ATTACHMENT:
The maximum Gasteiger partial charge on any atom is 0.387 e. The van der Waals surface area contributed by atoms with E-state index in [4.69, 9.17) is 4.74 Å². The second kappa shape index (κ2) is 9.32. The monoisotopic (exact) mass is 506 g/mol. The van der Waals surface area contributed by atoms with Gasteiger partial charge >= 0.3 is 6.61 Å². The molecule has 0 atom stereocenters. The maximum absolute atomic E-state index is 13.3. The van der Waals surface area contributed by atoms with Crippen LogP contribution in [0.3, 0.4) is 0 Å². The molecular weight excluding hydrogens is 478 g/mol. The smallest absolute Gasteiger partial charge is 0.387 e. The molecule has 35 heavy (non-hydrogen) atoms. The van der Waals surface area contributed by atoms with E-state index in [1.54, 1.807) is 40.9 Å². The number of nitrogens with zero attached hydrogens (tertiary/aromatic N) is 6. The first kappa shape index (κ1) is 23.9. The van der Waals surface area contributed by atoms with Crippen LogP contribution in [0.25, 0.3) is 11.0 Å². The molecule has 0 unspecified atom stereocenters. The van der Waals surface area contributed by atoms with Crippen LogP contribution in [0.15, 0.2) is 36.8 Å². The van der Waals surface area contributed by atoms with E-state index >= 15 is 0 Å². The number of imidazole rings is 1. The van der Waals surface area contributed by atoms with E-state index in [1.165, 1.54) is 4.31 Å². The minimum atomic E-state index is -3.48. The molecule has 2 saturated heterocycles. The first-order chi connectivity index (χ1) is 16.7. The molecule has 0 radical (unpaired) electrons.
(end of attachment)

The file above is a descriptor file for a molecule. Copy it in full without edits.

The maximum Gasteiger partial charge on any atom is 0.387 e. The van der Waals surface area contributed by atoms with E-state index in [4.69, 9.17) is 4.74 Å². The second kappa shape index (κ2) is 9.32. The monoisotopic (exact) mass is 506 g/mol. The van der Waals surface area contributed by atoms with Gasteiger partial charge >= 0.3 is 6.61 Å². The molecule has 0 atom stereocenters. The maximum absolute atomic E-state index is 13.3. The van der Waals surface area contributed by atoms with Crippen LogP contribution in [0.3, 0.4) is 0 Å². The molecular weight excluding hydrogens is 478 g/mol. The smallest absolute Gasteiger partial charge is 0.387 e. The molecule has 35 heavy (non-hydrogen) atoms. The van der Waals surface area contributed by atoms with E-state index in [1.54, 1.807) is 40.9 Å². The number of nitrogens with zero attached hydrogens (tertiary/aromatic N) is 6. The first kappa shape index (κ1) is 23.9. The van der Waals surface area contributed by atoms with Crippen LogP contribution in [0.25, 0.3) is 11.0 Å². The molecule has 0 unspecified atom stereocenters. The van der Waals surface area contributed by atoms with Crippen LogP contribution in [0.15, 0.2) is 36.8 Å². The van der Waals surface area contributed by atoms with E-state index >= 15 is 0 Å². The number of imidazole rings is 1. The van der Waals surface area contributed by atoms with E-state index in [1.165, 1.54) is 4.31 Å². The minimum atomic E-state index is -3.48. The molecule has 2 saturated heterocycles. The first-order chi connectivity index (χ1) is 16.7. The molecule has 0 radical (unpaired) electrons.